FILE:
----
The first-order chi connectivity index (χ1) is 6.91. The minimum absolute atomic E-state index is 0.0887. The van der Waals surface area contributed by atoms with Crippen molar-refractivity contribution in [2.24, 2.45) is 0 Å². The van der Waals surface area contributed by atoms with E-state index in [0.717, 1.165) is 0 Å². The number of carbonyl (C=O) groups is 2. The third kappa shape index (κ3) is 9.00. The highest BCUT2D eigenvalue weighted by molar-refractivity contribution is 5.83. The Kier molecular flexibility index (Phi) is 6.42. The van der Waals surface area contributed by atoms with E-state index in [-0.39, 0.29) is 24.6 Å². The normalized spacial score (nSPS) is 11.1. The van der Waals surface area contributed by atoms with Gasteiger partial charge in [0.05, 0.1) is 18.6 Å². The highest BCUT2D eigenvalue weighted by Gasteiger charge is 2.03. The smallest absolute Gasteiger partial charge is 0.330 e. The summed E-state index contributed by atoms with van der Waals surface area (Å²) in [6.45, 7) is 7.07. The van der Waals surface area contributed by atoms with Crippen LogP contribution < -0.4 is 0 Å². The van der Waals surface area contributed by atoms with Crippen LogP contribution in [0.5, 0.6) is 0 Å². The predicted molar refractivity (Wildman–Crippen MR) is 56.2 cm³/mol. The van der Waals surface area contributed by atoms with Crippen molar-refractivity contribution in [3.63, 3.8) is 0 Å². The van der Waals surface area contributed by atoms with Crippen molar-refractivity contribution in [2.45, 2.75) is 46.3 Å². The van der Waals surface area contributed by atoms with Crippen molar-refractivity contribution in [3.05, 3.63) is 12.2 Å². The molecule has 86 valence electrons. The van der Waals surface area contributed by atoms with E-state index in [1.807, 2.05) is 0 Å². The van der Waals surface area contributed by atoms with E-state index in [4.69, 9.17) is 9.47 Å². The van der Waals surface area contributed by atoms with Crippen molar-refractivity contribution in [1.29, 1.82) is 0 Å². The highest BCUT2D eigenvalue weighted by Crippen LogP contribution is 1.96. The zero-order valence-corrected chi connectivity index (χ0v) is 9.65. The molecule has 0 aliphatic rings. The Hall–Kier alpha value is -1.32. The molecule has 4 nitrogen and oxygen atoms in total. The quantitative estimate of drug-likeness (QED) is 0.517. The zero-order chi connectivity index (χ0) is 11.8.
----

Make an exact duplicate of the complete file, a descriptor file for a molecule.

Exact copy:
The first-order chi connectivity index (χ1) is 6.91. The minimum absolute atomic E-state index is 0.0887. The van der Waals surface area contributed by atoms with Crippen molar-refractivity contribution in [2.24, 2.45) is 0 Å². The van der Waals surface area contributed by atoms with E-state index in [0.717, 1.165) is 0 Å². The number of carbonyl (C=O) groups is 2. The third kappa shape index (κ3) is 9.00. The highest BCUT2D eigenvalue weighted by molar-refractivity contribution is 5.83. The Kier molecular flexibility index (Phi) is 6.42. The van der Waals surface area contributed by atoms with E-state index in [-0.39, 0.29) is 24.6 Å². The normalized spacial score (nSPS) is 11.1. The van der Waals surface area contributed by atoms with Gasteiger partial charge in [0.05, 0.1) is 18.6 Å². The highest BCUT2D eigenvalue weighted by Gasteiger charge is 2.03. The smallest absolute Gasteiger partial charge is 0.330 e. The summed E-state index contributed by atoms with van der Waals surface area (Å²) in [6.45, 7) is 7.07. The van der Waals surface area contributed by atoms with Crippen LogP contribution < -0.4 is 0 Å². The van der Waals surface area contributed by atoms with Crippen LogP contribution in [0.5, 0.6) is 0 Å². The predicted molar refractivity (Wildman–Crippen MR) is 56.2 cm³/mol. The van der Waals surface area contributed by atoms with Crippen molar-refractivity contribution in [3.63, 3.8) is 0 Å². The van der Waals surface area contributed by atoms with Crippen molar-refractivity contribution in [2.45, 2.75) is 46.3 Å². The van der Waals surface area contributed by atoms with Crippen molar-refractivity contribution in [3.05, 3.63) is 12.2 Å². The molecule has 86 valence electrons. The van der Waals surface area contributed by atoms with E-state index in [1.807, 2.05) is 0 Å². The van der Waals surface area contributed by atoms with E-state index in [4.69, 9.17) is 9.47 Å². The van der Waals surface area contributed by atoms with Crippen molar-refractivity contribution in [1.29, 1.82) is 0 Å². The highest BCUT2D eigenvalue weighted by Crippen LogP contribution is 1.96. The zero-order valence-corrected chi connectivity index (χ0v) is 9.65. The molecule has 0 aliphatic rings. The Hall–Kier alpha value is -1.32. The molecule has 4 nitrogen and oxygen atoms in total. The quantitative estimate of drug-likeness (QED) is 0.517. The zero-order chi connectivity index (χ0) is 11.8.